Women Working For The City Of LA Make Less Than Men And Account For Only 2 of Top 100 Earners
Women working for the City of Los Angeles are paid just 76% of what their male counterparts earn, on average. That’s according to a new audit released Wednesday by City Controller Ron Galperin.
The report shows that the city’s workforce is heavily male-dominated. And five years after Mayor Eric Garcetti told managers to close gender gaps, women still represent just 28% of all city employees, the same as in 2015. The percentage of female workers in L.A. remains low compared to other cities.
Among all city employees, the average hourly pay is $47 for men and $44 for women.
But the disparities become stark when examining overtime pay. Women earn just 9% of all the overtime paid out by the city — driven largely by deep gaps in the number of men and women working for the police and fire departments.
LAPD’s sworn employees are 87% male, and sworn LAFD employees are 98% male. Those two groups earned more than half of the $884 million paid out in overtime over the most recent annual pay period.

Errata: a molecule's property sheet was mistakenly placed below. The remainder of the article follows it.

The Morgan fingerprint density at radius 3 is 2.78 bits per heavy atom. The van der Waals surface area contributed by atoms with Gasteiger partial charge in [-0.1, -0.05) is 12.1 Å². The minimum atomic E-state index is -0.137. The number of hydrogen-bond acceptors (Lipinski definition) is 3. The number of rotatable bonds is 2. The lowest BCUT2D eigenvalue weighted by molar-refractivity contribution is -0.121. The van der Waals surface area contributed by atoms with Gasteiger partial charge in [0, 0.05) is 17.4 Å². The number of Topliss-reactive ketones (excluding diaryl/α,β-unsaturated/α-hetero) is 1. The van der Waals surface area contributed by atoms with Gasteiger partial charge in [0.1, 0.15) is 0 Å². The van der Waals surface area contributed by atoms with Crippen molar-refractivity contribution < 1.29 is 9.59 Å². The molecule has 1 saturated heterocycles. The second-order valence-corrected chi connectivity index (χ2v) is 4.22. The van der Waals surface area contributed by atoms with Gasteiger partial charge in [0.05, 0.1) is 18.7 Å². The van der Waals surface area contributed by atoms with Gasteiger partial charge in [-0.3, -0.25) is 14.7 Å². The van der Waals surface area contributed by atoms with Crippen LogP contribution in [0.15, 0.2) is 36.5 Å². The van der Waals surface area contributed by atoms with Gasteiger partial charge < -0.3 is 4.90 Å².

Among the city’s 100 highest-paid employees, only two are women. On average, the city’s female workers are earning $90,058 in gross pay compared to $118,454 for men.
Garcetti signed an executive directive in 2015 outlining steps to “ensure that there is no gender wage gap between City employees holding comparable positions.”
But Galperin says the city has fallen short of that goal. He writes:
“The magnitude of these disparities makes an overnight transformation impossible."